The Rafael Nadal Academy by Movistar opened in Mallorca, Spain, with all the trappings of a lavish tennis center, featuring fitness, education and more than a few trophies that celebrate its eponymous superstar. It is infused with the promise of its creator to help the youth of tomorrow.
But the ambitious vision could only be christened by Nadal and a generous appearance from his great rival and friend, Roger Federer.
“I’ve been around the game 17 years,” Federer said, per ATP World Tour. “I’ve seen a lot of hard workers and inspiring players, but you’ve been the one in my opinion who has been the most inspiring and most influential and made me the player I am today.”
Nadal was equally effusive in sharing the moment with Federer to attend. After more than a decade since they created the “Fedal” tennis rivalry, they have continued to share abiding respect and admiration through their mutual understanding of what it has meant to be human ambassadors.
Their tennis styles differ, but their work ethics and values are one and the same. They understand life is much greater than being perhaps the greatest players to play their sport.
Their camaraderie grows as they slip into the twilight of their careers, but they have left indelible footprints in the sands of yesteryear.
Tennis’ golden era arrived when teenage Nadal showcased his relentless fire to vanquish the mighty Federer in the 2005 French Open semifinals.
Fierce and methodical, the Spaniard introduced a bludgeoning forehand that produced his whirly, devilish topspin. He was architect and gladiator; he could grind through long rallies and matches like he was the spiritual descendant of Bjorn Borg—the original king of clay.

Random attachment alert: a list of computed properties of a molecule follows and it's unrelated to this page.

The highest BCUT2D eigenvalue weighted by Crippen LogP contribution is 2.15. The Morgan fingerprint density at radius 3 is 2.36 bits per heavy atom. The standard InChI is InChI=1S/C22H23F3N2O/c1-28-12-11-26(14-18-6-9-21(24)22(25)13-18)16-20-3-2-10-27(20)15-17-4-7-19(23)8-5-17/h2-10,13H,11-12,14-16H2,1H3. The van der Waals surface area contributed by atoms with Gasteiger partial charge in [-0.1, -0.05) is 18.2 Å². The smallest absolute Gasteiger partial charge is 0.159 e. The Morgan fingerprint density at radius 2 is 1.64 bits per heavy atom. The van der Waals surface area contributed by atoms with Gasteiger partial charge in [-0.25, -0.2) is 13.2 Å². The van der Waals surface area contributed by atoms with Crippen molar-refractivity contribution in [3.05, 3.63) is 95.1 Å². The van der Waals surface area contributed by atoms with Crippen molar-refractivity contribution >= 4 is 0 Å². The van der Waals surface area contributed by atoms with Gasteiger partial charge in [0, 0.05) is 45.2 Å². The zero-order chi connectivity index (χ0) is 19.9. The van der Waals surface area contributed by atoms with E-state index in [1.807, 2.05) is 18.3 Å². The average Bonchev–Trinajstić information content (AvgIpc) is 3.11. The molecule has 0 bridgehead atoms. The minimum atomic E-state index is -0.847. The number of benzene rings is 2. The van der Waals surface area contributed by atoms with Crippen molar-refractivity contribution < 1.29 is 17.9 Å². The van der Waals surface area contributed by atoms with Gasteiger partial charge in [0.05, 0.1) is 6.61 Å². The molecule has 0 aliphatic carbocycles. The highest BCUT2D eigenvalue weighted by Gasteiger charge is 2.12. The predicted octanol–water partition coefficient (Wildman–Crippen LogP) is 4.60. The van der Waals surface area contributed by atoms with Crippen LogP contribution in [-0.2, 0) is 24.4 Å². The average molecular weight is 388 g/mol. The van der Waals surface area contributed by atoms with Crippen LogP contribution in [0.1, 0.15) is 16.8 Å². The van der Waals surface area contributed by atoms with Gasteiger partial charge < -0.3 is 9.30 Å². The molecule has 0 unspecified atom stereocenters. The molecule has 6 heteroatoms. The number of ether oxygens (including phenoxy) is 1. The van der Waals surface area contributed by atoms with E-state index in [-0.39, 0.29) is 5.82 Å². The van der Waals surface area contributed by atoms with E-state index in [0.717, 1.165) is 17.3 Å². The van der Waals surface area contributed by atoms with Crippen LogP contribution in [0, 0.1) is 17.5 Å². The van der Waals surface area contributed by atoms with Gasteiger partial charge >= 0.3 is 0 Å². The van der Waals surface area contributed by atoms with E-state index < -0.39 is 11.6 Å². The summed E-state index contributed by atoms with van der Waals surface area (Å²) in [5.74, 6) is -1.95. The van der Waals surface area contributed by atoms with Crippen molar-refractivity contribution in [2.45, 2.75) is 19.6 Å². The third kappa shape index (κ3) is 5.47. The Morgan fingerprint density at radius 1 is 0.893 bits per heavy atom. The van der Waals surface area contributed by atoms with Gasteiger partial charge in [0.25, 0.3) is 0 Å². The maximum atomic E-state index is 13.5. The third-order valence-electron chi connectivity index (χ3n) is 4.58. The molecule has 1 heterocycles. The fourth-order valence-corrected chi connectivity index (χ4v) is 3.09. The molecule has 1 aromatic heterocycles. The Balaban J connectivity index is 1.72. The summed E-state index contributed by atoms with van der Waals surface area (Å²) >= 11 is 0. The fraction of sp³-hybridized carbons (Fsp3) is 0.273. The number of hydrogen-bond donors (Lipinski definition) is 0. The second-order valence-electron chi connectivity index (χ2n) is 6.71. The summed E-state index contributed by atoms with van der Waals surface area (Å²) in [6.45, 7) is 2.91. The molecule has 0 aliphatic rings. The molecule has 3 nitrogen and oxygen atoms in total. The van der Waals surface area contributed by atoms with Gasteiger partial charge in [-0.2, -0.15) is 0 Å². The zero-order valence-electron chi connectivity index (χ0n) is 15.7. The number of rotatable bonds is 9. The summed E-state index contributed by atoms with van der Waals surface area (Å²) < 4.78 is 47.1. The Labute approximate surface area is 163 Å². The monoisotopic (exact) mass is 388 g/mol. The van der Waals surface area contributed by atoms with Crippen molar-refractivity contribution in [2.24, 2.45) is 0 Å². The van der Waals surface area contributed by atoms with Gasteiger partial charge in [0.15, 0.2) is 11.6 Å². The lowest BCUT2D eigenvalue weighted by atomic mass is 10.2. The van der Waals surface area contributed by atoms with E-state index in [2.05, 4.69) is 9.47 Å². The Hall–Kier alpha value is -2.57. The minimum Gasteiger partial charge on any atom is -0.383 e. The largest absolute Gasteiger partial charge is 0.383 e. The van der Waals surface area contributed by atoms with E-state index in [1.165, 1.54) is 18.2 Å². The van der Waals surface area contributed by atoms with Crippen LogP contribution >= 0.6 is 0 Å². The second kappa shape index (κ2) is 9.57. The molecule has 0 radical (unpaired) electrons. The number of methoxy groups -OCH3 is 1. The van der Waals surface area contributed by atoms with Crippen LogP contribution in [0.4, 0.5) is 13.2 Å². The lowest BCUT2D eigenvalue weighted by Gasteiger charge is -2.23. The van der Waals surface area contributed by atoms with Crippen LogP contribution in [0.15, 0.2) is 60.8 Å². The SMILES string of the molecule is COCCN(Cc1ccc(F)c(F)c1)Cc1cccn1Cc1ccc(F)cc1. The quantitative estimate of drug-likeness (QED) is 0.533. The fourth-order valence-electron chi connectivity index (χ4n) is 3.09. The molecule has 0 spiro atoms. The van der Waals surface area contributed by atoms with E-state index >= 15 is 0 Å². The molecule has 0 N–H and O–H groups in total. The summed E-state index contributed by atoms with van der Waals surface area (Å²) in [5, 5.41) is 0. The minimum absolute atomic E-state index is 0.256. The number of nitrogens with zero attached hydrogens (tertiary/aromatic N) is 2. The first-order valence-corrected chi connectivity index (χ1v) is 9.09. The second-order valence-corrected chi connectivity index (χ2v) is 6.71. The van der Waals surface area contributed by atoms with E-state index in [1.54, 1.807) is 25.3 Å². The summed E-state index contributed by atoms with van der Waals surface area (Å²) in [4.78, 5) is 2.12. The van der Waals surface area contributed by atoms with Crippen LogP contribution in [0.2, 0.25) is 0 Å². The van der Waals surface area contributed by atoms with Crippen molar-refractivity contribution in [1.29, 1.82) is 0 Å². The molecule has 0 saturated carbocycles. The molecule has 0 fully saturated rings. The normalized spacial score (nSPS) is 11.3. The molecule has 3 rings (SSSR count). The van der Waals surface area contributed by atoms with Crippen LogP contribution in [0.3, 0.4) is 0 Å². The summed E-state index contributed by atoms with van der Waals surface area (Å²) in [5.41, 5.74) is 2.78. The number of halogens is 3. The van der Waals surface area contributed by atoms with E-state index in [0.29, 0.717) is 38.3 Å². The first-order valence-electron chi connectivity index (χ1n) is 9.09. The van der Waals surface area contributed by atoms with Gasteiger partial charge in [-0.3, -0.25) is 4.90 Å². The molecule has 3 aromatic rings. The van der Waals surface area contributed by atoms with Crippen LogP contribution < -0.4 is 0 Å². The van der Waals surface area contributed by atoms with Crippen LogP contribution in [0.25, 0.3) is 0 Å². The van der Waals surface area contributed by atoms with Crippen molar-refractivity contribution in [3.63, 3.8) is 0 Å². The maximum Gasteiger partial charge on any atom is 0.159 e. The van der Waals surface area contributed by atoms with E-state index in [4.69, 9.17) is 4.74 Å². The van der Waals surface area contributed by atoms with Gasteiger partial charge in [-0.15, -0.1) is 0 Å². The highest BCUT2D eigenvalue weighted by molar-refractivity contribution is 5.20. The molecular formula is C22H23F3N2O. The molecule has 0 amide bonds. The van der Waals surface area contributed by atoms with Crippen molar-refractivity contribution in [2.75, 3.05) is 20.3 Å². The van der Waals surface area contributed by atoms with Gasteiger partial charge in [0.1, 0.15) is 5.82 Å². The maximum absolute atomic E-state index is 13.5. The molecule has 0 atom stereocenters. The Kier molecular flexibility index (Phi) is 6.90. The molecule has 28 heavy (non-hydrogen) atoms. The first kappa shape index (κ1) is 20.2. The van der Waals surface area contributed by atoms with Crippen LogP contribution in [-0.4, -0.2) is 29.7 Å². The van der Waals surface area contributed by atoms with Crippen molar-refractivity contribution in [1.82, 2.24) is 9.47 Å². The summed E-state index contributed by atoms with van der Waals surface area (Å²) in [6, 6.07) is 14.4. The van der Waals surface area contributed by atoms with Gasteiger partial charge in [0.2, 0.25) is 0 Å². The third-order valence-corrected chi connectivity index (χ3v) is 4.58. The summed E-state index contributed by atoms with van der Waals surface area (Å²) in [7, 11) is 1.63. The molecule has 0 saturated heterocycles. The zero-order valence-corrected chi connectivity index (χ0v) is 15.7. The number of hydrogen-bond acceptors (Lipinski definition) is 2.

Indeed, Nadal was the lionhearted answer to Federer’s ATP dominance that saw the Swiss dominate the ATP tour with 11 major titles in four calendar years (2004-07).
Federer was the beautiful artist with ballet footwork and a mathematician’s mind. His mastery of shot variety earned the “genius” moniker that set new standards for offensive precision. His liquid-whip forehand, changes of pace and graceful textbook skills would be reproduced in every tennis club around the world. He became the popular hero who linked the past with the future and the standard for all future comparisons.
Fedal was born at the perfect time when social media and streaming technology came of age. Their fanbases could follow them up close as they battled out memorable finals at Wimbledon 2006-08, Australian Open 2009 and four times at Roland Garros from 2006-11. Above all, they witnessed the classy manners and words they heaped upon each other.
Nadal often insisted Federer was the best of them all, perhaps never more succinctly than in his press conference before he would go on to win the 2010 French Open, as archived in the New York Times: “If somebody says I am better than Roger, I think this person don’t know nothing about tennis.”
Before Wimbledon 2015, Federer reiterated his praise for Nadal’s greatness in an interview with CNN’s Christiane Amanpour (h/t Rachelle Corpuz of the International Business Times): “…he’s the best ever on clay, hands down, so he has been the toughest and probably the most challenging and fun to play against just because of his character and he’s been unbelievable for the game so I love that rivalry.”
Neither player let his ego interfere with his respect for the other, and even through some of their most excruciating challenges and losses, they forged what Federer referred to as a natural relationship while seeing each other on tour in an interview with GQ Australia (h/t Tennis Tonic)